Six on Saturday - May 22, 2021
1 - Bug House
The grocery store, Winco, had a few styles of bug houses. I've been wanting to build one, but this was so cute (and inexpensive) I couldn't resist. The others were simpler; the bottom cones and the top bamboo. The solitary bees may like having pre-built nesting holes, no chewing in my shed shelves!
Of course, any insect can use it, not just "bugs." Bugs are actually one particular sort of insect, not insects in general. Like buying a Spaniel house when any breed of dog could sleep in it.
2 - Purple Salsify
Is it a weed, or is it a root vegetable? That's up to you. It's a weed in my garden, but such a beauty I leave it in out of the way places. It's pretty enough to leave in a flower bed, but mine tends to grow thick with small black aphids. The entire plant is edible, and seeds are even available for purchase.
3 - Ditch Lily
Oh, how I love my common orange daylily, known rudely as the ditch lily. Now, these are considered weeds by many, while I paid for mine to be shipped from out of state!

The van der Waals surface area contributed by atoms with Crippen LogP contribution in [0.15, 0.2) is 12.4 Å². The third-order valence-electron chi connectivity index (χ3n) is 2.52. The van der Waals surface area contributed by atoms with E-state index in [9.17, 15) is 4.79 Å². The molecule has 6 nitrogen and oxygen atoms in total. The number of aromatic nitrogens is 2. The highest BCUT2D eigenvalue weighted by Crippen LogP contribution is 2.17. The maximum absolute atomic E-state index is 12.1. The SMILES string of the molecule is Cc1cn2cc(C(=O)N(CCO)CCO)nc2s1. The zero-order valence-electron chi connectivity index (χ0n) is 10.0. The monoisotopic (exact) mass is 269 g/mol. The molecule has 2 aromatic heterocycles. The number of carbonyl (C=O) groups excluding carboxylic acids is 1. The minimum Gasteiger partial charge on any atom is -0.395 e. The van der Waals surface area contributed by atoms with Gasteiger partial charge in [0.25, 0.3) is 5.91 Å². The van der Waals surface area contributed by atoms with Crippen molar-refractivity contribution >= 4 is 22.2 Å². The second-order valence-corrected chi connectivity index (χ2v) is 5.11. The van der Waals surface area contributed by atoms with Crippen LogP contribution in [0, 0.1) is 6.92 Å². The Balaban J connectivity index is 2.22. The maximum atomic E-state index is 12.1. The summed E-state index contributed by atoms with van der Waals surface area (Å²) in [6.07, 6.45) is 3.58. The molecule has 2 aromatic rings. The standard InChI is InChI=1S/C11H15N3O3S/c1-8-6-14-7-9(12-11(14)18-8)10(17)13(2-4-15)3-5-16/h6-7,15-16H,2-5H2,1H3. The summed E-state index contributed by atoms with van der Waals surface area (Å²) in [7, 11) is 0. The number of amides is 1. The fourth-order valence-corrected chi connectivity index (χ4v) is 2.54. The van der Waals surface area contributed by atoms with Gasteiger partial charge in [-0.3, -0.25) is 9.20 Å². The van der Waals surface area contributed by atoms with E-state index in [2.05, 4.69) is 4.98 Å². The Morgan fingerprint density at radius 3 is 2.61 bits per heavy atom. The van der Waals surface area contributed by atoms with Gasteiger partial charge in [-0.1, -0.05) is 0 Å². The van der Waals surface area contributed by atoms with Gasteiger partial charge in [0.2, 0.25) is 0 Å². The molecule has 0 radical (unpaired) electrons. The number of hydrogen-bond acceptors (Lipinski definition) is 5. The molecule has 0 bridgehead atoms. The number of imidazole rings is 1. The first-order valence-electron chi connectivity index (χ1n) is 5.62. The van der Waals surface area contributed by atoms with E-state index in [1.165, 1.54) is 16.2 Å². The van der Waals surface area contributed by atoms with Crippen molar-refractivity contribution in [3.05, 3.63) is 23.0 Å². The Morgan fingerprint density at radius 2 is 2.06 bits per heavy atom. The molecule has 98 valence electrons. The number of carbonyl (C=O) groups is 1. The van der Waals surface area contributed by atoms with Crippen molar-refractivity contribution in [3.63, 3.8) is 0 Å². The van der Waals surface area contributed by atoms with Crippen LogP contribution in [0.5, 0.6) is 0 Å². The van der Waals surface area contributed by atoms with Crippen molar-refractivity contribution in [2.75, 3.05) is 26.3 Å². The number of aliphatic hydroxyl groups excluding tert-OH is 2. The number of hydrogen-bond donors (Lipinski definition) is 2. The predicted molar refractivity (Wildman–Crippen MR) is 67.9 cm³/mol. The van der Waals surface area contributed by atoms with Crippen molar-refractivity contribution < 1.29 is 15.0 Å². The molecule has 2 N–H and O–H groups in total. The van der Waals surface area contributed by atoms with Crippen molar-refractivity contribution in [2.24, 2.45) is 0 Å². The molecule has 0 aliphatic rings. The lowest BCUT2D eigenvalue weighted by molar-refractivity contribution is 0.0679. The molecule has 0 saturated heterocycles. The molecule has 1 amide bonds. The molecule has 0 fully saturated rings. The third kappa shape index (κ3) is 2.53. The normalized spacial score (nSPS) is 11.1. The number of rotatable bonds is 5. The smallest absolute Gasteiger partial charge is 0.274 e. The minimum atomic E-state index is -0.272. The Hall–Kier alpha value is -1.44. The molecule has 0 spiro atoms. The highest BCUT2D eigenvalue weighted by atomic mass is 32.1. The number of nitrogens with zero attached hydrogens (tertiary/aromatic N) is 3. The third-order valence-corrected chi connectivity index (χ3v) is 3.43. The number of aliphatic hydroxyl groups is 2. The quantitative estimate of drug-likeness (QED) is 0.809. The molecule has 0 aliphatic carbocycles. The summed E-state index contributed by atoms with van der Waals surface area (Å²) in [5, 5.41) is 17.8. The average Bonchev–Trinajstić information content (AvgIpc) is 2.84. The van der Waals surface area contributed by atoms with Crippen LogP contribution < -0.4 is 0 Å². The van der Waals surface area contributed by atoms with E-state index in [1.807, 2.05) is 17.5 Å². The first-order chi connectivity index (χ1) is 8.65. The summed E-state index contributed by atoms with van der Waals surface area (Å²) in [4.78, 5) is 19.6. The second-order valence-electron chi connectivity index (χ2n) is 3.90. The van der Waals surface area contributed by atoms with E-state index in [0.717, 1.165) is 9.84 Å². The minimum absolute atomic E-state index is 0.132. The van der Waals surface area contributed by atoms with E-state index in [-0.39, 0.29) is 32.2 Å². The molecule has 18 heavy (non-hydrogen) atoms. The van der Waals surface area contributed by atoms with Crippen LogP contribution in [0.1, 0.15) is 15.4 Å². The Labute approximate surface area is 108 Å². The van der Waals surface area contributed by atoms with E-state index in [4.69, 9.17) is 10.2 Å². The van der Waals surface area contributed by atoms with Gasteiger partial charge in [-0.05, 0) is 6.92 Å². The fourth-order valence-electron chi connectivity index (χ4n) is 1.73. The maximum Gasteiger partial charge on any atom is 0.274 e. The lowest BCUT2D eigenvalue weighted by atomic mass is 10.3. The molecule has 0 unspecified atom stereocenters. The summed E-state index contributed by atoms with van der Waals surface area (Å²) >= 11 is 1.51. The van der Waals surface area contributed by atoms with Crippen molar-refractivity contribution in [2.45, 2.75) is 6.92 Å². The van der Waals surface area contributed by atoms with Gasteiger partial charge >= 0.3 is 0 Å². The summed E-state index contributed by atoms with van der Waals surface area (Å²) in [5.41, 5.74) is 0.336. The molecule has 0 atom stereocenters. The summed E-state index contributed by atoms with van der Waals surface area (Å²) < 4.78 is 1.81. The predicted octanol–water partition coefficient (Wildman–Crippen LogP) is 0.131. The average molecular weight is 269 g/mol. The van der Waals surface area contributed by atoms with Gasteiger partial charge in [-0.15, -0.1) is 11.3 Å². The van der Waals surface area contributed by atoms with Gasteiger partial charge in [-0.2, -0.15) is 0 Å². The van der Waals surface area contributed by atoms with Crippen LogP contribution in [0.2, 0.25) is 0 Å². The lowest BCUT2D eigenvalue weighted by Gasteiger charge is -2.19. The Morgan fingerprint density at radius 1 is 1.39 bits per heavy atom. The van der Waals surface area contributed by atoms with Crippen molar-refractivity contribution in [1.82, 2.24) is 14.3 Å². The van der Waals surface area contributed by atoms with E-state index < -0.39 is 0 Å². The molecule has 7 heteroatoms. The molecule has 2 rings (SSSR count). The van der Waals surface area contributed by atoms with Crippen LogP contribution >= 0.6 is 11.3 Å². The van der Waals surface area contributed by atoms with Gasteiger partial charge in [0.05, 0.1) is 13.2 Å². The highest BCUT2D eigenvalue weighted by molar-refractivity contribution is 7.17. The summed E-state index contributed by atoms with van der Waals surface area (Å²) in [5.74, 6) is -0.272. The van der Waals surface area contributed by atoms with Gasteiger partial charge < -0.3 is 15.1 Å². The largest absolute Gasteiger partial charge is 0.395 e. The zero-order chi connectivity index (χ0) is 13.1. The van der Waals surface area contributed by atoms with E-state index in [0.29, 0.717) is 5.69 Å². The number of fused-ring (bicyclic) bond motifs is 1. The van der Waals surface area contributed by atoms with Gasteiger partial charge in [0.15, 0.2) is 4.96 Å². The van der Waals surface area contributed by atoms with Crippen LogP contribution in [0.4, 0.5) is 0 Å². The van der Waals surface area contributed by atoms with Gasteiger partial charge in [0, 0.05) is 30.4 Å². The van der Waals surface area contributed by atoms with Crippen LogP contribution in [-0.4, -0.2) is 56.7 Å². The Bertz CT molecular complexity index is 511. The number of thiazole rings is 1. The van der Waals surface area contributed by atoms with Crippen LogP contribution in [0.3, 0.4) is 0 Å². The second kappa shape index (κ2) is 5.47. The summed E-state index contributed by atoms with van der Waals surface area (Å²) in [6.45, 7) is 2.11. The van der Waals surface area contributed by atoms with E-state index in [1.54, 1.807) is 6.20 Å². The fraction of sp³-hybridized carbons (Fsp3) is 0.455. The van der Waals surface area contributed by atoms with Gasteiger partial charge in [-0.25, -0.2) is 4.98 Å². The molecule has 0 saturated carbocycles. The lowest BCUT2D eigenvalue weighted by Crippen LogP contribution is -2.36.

4 - Lavender "Phenomenal"
One of my American Meadows bareroot perennials I planted in October failed to grow, so the company sent me a replacement. They didn't have any of the sneezeweed I'd bought, so I asked them to surprise me with whatever they wanted, so long as it was for zone 8 full sun. "Phenomenal" was the result, and I'm pleased. It's a French lavender hybrid, developed for winter hardiness (down to zone 5!) as well as heat and humidity (into zone 9). I'm planting it in the front yard, in one of the bare areas that used to have blue fescue.
5 - Bachelor Buttons
I have four types this year, and I think the traditional corn flower blue are still my favorites, although whatever the pink, part of a dwarf mix, has a fuller bloom. The one in the upper right is called "Classic Magic." The bottom left is "Ultra Violet." Neither of those had very good germination percents.
6 - Nectar Robber
I've mentioned nectar robber bees before, and here's one I caught in the Firecracker penstemon. See how it chewed a hole in order to reach the nectar in the too-small-for it flower? Honeybees have learned to use the holes too. The problem? This behavior does not pollinate!
There we have it, my Six for this Saturday, May 22, 2021.